On January 21, an Alabama federal court decided that the proper standard of judicial review in an appeal of a long-term disability insurance benefit termination was “de novo” review. In an appeal of a federal disability insurance denial or termination, the court must scrutinize the actions of the insurance company according to the appropriate legal standard.
In this new case, where the insurance company – in violation of federal regulation – did not share evidence with the claimant before using it as a basis to deny an internal appeal of benefit termination, the court said the reviewing standard should be de novo, meaning the court gets to essentially reconsider the denial without deference to the insurer’s decision making.
Federal courts have differed on standard of review rules
The problem is that federal courts have been split on questions of when the “de novo” standard of review or the “arbitrary and capricious” standard is to be applied to cases governed by ERISA, the federal law that regulates insurers in group policies like the LTD policy purchased through the employer in this case: McConnell v. American General Life Insurance Company.
Arbitrary and capricious?
Generally, when the insurance plan language gives discretion to the insurer’s plan administrator to decide the disability claim, the court must apply the arbitrary and capricious standard. Under this standard, the court gives considerable deference to the plan administrator’s right under the plan to interpret the policy language and make eligibility decisions based on the medical evidence in the claim file.
Insurers like the arbitrary and capricious standard better because the court will only overturn a plan administrator’s decision if they abused their discretion or handled the claim in an outrageous way. This gives disability insurers more room in which to operate without being subject to reversal by courts.
Appealing claimants generally favor the de novo standard because the court gets to decide the claim on its own without giving deference to the insurance company’s decision denying or terminating the claim.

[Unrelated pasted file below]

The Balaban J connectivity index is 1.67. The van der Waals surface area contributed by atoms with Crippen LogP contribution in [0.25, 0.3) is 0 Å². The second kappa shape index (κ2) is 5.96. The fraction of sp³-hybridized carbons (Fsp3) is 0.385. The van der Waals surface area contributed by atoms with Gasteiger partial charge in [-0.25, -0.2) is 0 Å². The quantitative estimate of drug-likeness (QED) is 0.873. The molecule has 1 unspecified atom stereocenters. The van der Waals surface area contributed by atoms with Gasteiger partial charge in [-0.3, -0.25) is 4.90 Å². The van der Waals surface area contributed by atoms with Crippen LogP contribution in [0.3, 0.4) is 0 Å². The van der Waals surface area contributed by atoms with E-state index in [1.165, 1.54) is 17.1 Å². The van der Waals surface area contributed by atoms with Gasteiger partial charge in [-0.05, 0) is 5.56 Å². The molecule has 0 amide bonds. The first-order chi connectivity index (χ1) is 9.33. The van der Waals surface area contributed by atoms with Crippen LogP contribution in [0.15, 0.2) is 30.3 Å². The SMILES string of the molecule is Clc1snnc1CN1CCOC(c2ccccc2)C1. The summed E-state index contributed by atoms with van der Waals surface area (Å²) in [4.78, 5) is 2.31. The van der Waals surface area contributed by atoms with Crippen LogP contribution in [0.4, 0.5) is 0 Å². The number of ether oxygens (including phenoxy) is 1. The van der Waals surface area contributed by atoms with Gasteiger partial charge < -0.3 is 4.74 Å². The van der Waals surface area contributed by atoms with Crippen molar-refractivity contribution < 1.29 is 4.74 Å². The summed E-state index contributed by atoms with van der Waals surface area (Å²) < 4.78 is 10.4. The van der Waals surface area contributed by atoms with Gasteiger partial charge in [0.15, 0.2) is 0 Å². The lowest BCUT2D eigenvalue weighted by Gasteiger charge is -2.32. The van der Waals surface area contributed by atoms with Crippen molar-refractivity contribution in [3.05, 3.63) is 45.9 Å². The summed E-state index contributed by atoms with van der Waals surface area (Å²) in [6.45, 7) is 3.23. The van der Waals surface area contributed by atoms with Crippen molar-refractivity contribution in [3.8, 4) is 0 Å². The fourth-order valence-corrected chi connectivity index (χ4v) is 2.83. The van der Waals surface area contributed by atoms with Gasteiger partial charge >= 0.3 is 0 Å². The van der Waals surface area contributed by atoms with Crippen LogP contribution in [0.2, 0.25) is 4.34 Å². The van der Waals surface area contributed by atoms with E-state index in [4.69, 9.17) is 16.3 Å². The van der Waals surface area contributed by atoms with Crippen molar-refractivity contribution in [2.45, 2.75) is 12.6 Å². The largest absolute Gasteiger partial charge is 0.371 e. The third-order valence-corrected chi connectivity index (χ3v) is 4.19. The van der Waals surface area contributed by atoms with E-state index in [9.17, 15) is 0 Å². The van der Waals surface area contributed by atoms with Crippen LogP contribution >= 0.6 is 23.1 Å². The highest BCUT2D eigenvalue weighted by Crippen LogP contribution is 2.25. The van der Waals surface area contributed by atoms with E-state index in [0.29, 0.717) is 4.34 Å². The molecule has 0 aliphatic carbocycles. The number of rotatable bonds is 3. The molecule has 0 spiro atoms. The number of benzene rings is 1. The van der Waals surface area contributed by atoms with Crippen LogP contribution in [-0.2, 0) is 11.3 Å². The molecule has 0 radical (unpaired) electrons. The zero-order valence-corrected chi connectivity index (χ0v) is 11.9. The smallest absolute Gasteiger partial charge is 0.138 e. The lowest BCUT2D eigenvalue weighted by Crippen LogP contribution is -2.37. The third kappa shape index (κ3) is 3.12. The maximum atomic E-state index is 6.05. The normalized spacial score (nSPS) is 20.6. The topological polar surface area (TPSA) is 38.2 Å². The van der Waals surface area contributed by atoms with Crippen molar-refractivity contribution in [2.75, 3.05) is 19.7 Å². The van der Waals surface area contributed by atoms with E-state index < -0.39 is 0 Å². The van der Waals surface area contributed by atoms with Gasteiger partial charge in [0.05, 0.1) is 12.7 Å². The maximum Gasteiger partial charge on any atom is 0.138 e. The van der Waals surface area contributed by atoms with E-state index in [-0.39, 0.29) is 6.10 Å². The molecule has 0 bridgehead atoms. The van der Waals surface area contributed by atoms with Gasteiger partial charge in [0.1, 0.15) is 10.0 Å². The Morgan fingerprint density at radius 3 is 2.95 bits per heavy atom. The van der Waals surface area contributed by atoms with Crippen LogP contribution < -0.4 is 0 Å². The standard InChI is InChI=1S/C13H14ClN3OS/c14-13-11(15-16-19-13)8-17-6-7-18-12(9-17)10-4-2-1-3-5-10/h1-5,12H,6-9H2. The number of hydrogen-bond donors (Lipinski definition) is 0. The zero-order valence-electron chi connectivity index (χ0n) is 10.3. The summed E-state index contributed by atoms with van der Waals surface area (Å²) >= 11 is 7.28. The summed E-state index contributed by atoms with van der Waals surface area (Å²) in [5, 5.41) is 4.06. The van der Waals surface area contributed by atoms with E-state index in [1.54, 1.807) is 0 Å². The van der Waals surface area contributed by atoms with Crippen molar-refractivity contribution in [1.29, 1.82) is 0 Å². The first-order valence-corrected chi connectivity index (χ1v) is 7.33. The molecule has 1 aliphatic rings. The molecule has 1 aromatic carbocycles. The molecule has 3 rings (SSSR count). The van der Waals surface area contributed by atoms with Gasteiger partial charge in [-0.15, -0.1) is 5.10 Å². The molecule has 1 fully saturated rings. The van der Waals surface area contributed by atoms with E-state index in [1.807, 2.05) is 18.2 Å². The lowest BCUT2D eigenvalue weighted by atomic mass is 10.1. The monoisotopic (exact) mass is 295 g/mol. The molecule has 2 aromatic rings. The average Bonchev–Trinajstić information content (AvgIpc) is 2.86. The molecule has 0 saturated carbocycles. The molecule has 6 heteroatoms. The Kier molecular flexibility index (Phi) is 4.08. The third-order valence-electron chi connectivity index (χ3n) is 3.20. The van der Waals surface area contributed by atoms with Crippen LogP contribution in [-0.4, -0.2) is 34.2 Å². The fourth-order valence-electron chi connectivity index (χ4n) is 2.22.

The McConnell case’s reasoning
In the McConnell case, the claimant received LTD benefits for a decade, when American General Life terminated the benefits. He appealed to the insurance company, which hired an independent party to review the medical records and issue a report. The insurer denied the appeal without disclosing to the claimant that it was based on the new report, a violation of a U.S. Department of Labor (DOL) regulation.
The regulation requires that the plan administrator provide the claimant copies of any new evidence it was considering in the appeal well before issuing a denial so that the claimant would have time to respond before the insurer decides the appeal.
McConnell argued that because the insurer had violated the regulation, de novo review should apply. The court said that the insurance company did not offer much argument in support of its assertion that the standard should be arbitrary and capricious – only that the Eleventh Circuit Court of Appeals, which governs federal courts in Alabama, had rejected de novo review when an insurer violates an ERISA regulation.
The McConnell court disagreed. It reviewed the very limited case law on the issue within the circuit and determined that “the Eleventh Circuit has not foreclosed de novo review under the circumstances, and because the defendant offers no other argument in favor of an arbitrary and capricious standard of review, this action will be governed by de novo review.”
In long-term disability claims appealed to federal court under ERISA, the standard of review the court applies will usually determine the outcome of the appeal, so this decision may have a huge impact on future cases.
The McConnell case is available on Westlaw at 2020 WL 292193.